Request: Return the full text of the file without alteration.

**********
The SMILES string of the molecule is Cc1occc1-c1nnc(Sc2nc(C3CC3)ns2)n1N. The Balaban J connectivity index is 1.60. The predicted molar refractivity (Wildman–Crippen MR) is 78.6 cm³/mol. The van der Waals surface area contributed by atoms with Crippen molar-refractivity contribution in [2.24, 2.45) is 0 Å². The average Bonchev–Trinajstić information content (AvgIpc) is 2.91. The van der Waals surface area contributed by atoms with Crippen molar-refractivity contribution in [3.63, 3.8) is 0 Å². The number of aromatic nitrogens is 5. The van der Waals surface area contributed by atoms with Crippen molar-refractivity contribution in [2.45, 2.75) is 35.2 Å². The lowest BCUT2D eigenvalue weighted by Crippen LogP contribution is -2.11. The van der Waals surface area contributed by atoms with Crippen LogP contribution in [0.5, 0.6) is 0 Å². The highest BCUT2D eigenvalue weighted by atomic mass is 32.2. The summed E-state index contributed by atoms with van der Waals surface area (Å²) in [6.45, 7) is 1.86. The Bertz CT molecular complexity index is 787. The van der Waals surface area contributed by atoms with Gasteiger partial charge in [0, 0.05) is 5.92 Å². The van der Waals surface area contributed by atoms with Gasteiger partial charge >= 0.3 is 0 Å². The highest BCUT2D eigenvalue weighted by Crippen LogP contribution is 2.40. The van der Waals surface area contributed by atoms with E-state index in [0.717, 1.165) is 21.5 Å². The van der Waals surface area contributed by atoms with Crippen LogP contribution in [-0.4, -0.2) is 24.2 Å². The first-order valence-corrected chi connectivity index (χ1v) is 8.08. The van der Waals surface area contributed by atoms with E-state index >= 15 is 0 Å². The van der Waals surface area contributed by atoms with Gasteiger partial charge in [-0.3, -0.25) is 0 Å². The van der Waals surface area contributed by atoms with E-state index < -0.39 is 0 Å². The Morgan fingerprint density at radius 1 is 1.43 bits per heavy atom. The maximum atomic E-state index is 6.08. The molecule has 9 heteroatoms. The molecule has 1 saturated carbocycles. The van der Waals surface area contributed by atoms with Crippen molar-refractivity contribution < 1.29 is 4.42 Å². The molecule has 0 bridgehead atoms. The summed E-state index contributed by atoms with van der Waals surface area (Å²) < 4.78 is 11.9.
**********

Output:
The SMILES string of the molecule is Cc1occc1-c1nnc(Sc2nc(C3CC3)ns2)n1N. The Balaban J connectivity index is 1.60. The predicted molar refractivity (Wildman–Crippen MR) is 78.6 cm³/mol. The van der Waals surface area contributed by atoms with Crippen molar-refractivity contribution in [2.24, 2.45) is 0 Å². The average Bonchev–Trinajstić information content (AvgIpc) is 2.91. The van der Waals surface area contributed by atoms with Crippen molar-refractivity contribution in [3.63, 3.8) is 0 Å². The number of aromatic nitrogens is 5. The van der Waals surface area contributed by atoms with Crippen molar-refractivity contribution in [2.45, 2.75) is 35.2 Å². The lowest BCUT2D eigenvalue weighted by Crippen LogP contribution is -2.11. The van der Waals surface area contributed by atoms with Crippen LogP contribution in [0.5, 0.6) is 0 Å². The highest BCUT2D eigenvalue weighted by atomic mass is 32.2. The summed E-state index contributed by atoms with van der Waals surface area (Å²) in [6.45, 7) is 1.86. The Bertz CT molecular complexity index is 787. The van der Waals surface area contributed by atoms with Gasteiger partial charge in [0, 0.05) is 5.92 Å². The van der Waals surface area contributed by atoms with Gasteiger partial charge >= 0.3 is 0 Å². The highest BCUT2D eigenvalue weighted by Crippen LogP contribution is 2.40. The van der Waals surface area contributed by atoms with E-state index in [0.717, 1.165) is 21.5 Å². The van der Waals surface area contributed by atoms with Crippen LogP contribution in [-0.4, -0.2) is 24.2 Å². The first-order valence-corrected chi connectivity index (χ1v) is 8.08. The van der Waals surface area contributed by atoms with E-state index >= 15 is 0 Å². The van der Waals surface area contributed by atoms with Gasteiger partial charge in [-0.3, -0.25) is 0 Å². The van der Waals surface area contributed by atoms with E-state index < -0.39 is 0 Å². The Morgan fingerprint density at radius 1 is 1.43 bits per heavy atom. The maximum atomic E-state index is 6.08. The molecule has 9 heteroatoms. The molecule has 1 saturated carbocycles. The van der Waals surface area contributed by atoms with Crippen molar-refractivity contribution < 1.29 is 4.42 Å². The molecule has 0 bridgehead atoms. The summed E-state index contributed by atoms with van der Waals surface area (Å²) < 4.78 is 11.9.